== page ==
The idea of the issue being a time capsule of ink and paper came to Andrew on the train ride home on the day of the half day workshop. A late night message left on Brendan’s voice mail raving – time capsules and the shifting notion of the physical capsule object, eventually ended up with an idea that was present yet absent.
In terms of people mix we did our best to present a diverse group of people. We contrasted the world famous with the emerging, art based designers with highly successful commercial operators, designers who make images compared with designers who make forms, designers born in Australia and abroad, designers who are work in studios, in education, business owners, working abroad, employees to being in between jobs, women and men who across a range of age groups from as many corners of Australia as we could muster – Adelaide, Brisbane, Melbourne, Sydney to Hobart.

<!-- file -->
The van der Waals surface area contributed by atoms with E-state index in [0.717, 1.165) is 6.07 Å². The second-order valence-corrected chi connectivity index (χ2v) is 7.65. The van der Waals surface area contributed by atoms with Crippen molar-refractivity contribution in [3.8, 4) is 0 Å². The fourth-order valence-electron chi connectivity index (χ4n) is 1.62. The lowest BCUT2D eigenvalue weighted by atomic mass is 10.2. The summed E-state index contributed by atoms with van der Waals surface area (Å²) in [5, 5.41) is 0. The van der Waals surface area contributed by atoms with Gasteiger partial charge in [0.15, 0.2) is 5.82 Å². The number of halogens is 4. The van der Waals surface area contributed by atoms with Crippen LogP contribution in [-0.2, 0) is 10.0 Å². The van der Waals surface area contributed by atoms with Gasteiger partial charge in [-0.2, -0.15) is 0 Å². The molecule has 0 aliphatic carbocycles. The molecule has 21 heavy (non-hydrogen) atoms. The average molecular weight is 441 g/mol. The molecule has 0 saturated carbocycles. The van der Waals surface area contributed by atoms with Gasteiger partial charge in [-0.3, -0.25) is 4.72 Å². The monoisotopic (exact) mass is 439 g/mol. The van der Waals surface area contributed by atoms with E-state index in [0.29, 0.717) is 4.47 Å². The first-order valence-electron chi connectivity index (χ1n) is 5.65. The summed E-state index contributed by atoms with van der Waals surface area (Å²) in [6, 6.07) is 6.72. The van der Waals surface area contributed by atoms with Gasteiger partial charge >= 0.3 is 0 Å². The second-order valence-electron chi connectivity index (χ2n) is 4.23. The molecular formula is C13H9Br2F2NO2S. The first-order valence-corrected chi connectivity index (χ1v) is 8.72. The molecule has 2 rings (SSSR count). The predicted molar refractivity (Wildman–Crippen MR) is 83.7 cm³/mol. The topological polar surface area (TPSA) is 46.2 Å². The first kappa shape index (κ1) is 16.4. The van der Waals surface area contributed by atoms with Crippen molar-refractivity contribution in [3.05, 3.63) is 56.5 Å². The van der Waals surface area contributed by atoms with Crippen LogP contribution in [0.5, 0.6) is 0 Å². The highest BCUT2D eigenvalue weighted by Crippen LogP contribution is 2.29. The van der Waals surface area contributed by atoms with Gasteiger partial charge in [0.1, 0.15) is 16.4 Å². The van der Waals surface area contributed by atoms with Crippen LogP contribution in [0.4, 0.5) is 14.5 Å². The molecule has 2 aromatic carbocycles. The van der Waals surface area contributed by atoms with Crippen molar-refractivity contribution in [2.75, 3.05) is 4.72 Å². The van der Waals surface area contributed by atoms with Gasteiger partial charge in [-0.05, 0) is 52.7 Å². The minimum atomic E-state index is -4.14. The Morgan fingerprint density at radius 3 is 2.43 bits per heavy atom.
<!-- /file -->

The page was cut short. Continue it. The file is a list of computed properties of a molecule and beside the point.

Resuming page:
The project brought with it many great side projects, an extraordinary piece of student research, an exhibition of printed matter, an investigation of love projects, a company that works with time, an essay asking if the brand is dead? A snap shot of six designers and their head spaces circa 2011, a 20 years pursuit of alternative type design and insights from designers explore a favourite project to an object devised to create a instant and lasting impression, and impressions on Australian design.